Kingston Ridge, near Lewes is a fascinating South Downs location. Dramatic seasonal changes in appearance have made it my favourite Sussex vantage point. It is within easy reach of Brighton and only a short walk from the bus stop at Houndean Rise. The sheer complexity of hedgerows, lines and curves makes it an ideal place to teach student landscape photographers how to identify viable compositions. The landscape is so green in June, it's as if someone has spent the morning placing broccoli florets all over the field edges. The pure greens are just beginning to change in late June and before long, the wheat fields will be ripening in the July heat. Perhaps a future summer will bring carpets of poppies beside the Y-shaped horse gallops seen in the foreground. I'll be the first on that bus when they do!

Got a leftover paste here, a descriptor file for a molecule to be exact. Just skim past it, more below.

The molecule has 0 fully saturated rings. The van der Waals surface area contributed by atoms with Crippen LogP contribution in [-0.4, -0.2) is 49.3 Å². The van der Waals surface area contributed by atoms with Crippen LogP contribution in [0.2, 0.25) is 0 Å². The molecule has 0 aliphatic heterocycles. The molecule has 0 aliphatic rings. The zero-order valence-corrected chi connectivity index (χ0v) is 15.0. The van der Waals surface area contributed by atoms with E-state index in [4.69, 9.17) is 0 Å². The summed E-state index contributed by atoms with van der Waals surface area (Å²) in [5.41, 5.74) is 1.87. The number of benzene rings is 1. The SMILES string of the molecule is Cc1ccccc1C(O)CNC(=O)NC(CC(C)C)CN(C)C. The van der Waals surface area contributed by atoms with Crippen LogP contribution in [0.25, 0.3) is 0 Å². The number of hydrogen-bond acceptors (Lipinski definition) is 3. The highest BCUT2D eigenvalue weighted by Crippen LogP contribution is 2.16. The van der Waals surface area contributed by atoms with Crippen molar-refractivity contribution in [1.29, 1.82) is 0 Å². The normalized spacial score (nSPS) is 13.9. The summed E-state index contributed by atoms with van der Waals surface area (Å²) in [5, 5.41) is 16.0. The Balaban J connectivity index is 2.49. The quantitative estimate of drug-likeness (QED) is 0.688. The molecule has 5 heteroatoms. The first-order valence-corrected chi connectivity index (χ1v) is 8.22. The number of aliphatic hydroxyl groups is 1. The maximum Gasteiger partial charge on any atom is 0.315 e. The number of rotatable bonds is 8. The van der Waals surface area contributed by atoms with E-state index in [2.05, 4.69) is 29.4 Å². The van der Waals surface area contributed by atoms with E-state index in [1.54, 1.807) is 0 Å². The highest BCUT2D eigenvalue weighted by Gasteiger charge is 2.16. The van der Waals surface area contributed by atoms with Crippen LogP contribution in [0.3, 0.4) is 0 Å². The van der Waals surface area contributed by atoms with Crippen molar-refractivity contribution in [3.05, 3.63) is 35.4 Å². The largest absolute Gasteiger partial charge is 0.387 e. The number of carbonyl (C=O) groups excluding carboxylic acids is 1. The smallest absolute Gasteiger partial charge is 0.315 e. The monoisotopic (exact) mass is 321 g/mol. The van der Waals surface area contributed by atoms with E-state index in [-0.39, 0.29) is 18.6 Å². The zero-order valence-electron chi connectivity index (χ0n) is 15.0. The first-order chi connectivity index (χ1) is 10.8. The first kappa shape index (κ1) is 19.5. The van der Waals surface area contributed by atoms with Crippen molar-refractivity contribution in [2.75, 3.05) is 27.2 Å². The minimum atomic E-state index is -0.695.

Showing posts from June, 2014
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Sunset in early June is at 21:10 and looking back, it's hard to imagine how I survived the mid-afternoon sunsets of December. Brighton is 50.84 ° north of the equator and night descends gradually over the space of one hour. After the sun set at Fulking Escarpment, I walked a few miles to the bus stop and it was still quite light by the time I arrived. On the way, I heard two baby Roe deer talking to each other and their mother in a field. Their call is high pitched and very rarely used, so it was a great privilege to be among the few people who have heard it. The temperature on Sunday reached 22 °C, but it felt like early April on a Wednesday visit to the Seven Sisters. I prefer to shoot landscapes when the weather is unsettled. Picnic weather is good for wildlife photography. I'm glad to have the choice between two genres.